Next, the temperature in the reaction furnace is raised to around 1,000 (AD again, hydrogen is also supplied as an additional carrier gas, and biscyclopentadienyl magnesium (Cp2Mg) gas is supplied as a p-type dopant gas, thereby growing a p-type AlGaN overflow suppressing layer 18 made of Al0.20Ga0.80N with an Mg concentration of approximately 11019 cm−3 to a thickness of approximately 20 nm.

Subsequently, a p-type AlGaN cladding layer 19 made of Al0.05Ga0.95N with a dopant concentration of approximately 11019 cm−3 is grown to a thickness of approximately 0.5 μm. Finally, a p-type contact layer 20 with an Mg concentration of approximately 11020 cm3 is grown to a thickness of approximately 0.1 μm.

Next, an insulating film is deposited over the upper surface of the semiconductor multilayer structure with a plasma CVD system, for example. This insulating film is preferably made of a material such as SiO2 that has a high degree of dry etch resistance so as to make a dry etch mask. Thereafter, the insulating film is patterned into a stripe shape with a width of 1.5 μm by performing a photolithographic process and a hydrofluoric acid treatment in combination. Subsequently, using the striped insulating film as a dry etch mask, the p-type semiconductor layers are patterned into a ridge shape with a dry etching system and then the remaining portion of the ridge-like insulating film is removed by a hydrofluoric acid treatment. Next, an insulating film 30 of SiO2 is deposited over the upper surface of the semiconductor multilayer structure with the ridge, and then only a portion of the insulating film that is located on the ridge is removed by performing a photolithographic process and a hydrofluoric acid treatment in combination. After that, Pd and Pt are deposited by an evaporation process in this order by performing a photolithographic process and a photoresist lift-off process such that a p-side contact electrode (Pd/Pt) 31 runs parallel to the ridge and covers the upper, side and bottom surfaces of the ridge. Subsequently, Ti, Pt and Au that form a p-side interconnect electrode (Ti/Pt/Au) 33 are deposited in this order by an evaporation process so as to cover the surfaces of the p-side contact electrode 31.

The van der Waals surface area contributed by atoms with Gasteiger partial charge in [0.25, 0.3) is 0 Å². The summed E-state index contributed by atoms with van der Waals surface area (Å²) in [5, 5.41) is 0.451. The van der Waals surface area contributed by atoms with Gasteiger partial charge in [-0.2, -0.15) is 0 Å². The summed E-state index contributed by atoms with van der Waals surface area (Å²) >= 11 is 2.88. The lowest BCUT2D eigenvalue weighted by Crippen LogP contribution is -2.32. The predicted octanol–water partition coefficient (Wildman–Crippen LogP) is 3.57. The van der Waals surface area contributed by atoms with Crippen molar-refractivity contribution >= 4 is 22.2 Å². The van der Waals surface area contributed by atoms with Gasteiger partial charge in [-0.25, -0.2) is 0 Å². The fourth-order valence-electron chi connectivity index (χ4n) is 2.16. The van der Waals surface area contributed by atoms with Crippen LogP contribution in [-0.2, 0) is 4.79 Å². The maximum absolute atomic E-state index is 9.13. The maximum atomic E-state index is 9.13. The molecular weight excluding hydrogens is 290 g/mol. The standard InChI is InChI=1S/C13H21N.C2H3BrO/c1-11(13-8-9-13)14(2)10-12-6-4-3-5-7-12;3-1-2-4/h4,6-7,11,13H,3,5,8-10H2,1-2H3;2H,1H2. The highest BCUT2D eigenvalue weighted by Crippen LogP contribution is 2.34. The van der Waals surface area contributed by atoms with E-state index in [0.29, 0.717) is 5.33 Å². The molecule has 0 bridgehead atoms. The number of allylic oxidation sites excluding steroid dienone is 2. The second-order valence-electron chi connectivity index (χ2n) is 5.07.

Next, the back surface of the n-type GaN wafer 10 is polished to reduce the thickness of the n-type GaN wafer 10 to approximately 100 μm. Subsequently, the polished surface is cleaned by wet and dry etching processes, for example, and respective metal layers of Ti, Pt and Au are deposited continuously in this order on the wafer, thereby forming an n-side electrode 32. Thereafter, the wafer is divided into bars by a primary cleavage process, the end facets of the resonant cavity is coated with an insulating film to adjust the reflectance thereof, and then the bars are further divided and processed into respective semiconductor laser chips by a secondary cleavage process.

Next, the mounting process step will be described with reference to FIG. 2.